I was dancing, sweating, playing guiro and singing back-up, carried on a wave of sound and positive energy. The dance floor surged with happy bodies, the seated audience beamed at the stage packed with musicians. I looked down at the set list taped to the stage in front of my microphone and realized that I’d be singing lead on the next song. Despite the glorious sounds and pulsations all around me, as I discovered that my song was coming up, I instantaneously heard a small, matter-of-fact voice asking: “What if you screw up the lyrics?” It was easy to hear the voice, because it was in my head.

Photo Credit: Bill Evans

Photo Credit: Bill Evans

Runner’s World to the rescue

Serendipitously, I had recently read “Beyond the Mantra” by Michelle Hamilton in the May issue of Runner’s World, which argues “Reciting positive thoughts is fine, but to really run your best, you’ve got to shout down your inner critic.” The article describes the methods of Dean Hebert, an Arizona-based certified mental game coach.

“No one expects endurance to come naturally, but people think mental toughness does. It’s a big myth. You do not need more will-power. You need to train the brain like you train the body,” says Hebert in the article. Hamilton describes herself as a “classic head case: a negative-thinking, results-oriented runner. Mentally tough athletes are positive thinkers and process-oriented.” According to Hebert’s website, “Training to think ‘tough’ does not happen by reading, learning alone nor by magic. Just as with your physical preparation — it happens through application, repetition and disciplined practice. Your effort will directly reflect your progress.”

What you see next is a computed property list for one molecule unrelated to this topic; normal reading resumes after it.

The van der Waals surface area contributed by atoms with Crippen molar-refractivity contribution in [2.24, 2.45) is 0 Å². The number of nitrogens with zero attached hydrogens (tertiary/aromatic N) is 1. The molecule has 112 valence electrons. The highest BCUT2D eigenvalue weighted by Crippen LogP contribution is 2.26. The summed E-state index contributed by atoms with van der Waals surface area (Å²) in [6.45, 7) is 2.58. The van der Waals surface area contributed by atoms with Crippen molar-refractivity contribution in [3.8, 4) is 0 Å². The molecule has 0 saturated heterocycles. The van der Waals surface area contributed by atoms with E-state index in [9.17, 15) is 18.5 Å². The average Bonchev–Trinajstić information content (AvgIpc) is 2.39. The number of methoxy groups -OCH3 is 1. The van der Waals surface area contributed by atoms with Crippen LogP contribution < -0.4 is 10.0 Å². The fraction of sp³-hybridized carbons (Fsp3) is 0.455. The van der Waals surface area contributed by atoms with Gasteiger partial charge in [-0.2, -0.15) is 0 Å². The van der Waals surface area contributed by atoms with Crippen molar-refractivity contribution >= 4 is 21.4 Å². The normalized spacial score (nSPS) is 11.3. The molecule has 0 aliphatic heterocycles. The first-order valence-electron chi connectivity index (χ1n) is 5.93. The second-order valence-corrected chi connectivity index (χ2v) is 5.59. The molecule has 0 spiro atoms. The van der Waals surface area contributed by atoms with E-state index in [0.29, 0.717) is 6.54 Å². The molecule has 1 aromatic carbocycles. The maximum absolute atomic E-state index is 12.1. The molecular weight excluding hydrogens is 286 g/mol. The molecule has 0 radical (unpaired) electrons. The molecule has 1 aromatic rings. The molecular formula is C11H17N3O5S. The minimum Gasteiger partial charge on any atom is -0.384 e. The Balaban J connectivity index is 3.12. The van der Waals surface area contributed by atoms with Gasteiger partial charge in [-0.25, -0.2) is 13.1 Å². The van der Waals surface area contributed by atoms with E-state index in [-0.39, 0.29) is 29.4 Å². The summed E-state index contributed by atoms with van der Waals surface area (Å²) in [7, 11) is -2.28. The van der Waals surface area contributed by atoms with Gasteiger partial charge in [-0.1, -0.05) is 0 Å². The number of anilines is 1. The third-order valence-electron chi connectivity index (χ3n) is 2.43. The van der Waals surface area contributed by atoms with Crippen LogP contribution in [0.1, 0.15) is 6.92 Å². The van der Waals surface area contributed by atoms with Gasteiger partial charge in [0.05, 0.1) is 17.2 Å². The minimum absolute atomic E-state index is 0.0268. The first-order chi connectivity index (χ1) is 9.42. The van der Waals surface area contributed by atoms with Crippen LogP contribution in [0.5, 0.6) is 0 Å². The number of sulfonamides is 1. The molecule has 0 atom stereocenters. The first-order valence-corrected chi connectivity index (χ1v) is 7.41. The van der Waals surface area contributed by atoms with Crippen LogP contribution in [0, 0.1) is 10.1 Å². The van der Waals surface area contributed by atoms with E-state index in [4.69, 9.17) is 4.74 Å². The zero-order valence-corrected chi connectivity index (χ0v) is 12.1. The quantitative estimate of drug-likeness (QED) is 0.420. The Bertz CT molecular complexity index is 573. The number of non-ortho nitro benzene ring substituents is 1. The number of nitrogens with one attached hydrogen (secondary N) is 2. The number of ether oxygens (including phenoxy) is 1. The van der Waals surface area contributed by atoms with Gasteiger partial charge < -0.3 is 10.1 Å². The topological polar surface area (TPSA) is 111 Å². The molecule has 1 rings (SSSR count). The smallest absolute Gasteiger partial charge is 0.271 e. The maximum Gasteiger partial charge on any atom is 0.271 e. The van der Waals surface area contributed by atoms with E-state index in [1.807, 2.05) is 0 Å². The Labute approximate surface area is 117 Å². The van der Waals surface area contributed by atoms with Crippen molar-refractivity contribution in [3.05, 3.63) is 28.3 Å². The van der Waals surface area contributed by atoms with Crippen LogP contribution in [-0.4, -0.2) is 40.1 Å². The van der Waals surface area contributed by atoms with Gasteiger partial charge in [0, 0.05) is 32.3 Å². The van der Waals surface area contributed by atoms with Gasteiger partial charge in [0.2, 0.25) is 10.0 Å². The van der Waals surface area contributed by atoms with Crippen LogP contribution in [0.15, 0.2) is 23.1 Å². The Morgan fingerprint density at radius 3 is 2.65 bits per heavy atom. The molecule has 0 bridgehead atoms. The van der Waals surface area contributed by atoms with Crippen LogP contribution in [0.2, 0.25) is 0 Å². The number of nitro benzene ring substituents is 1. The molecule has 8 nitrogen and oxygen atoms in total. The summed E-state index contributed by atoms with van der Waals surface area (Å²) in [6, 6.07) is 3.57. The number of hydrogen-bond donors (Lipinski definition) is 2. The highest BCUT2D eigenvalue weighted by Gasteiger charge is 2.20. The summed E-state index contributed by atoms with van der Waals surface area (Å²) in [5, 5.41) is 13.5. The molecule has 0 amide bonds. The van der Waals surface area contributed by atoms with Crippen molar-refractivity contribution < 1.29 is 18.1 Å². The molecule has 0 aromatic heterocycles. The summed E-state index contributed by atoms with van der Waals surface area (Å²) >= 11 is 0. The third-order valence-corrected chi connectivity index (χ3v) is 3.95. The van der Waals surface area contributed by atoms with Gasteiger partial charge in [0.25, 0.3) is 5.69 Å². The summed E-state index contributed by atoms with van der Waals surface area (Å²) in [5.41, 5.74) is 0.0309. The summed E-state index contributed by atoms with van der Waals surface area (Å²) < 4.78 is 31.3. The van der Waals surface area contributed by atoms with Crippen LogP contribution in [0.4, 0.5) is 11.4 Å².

Here are the steps to brain training described in the article:

  1. Assess where you tend to beat yourself up (giving yourself excuses to skip practice/workouts, slowing down at the ends of races, making mistakes in performance).
  2. Choose a process goal (practice visualization, practice fast finishes).
  3. Select a focus tool to get you back in the present moment (your breaths, or your footfalls, or how the guiro rhythm clicks with the bass line, or visualizations).
  4. Practice positive self-talk (you’ve got this, fast and easy, looking good, feel the rhythm).
  5. Train your brain by tracking your weekly mental progress alongside other practice metrics.

You’ve got this

Going back to my performance, I knew several things when I heard that pessimistic little voice in my head who had chosen such a prestigious occasion to make an appearance (this doesn’t happen at every gig, thank goodness!).

  • First, I had only nanoseconds to refocus on performing rather than letting my mind wander into the future.
  • Second, I had practiced the poop out of my upcoming song, and performed it on numerous occasions.
  • Third, I was quite sick with a cold and knew that I couldn’t afford to diffuse any of the energy I needed for voice production with a fragile instrument.

I suddenly heard another inner voice: “You’ve got this. You practiced.” And then, “Enjoy this now.” I simply let the worry go at that moment and dove back into the song I was playing. Now was the moment. There was no future or past. I was back on the wave of love, surfing it with all the other musicians onstage. I saw the smiles and joy on the faces of the audience. When that song finished and my lead vocal song began, I was in the pocket, inspired and improvisational. And I nailed it — ok, no shouting required.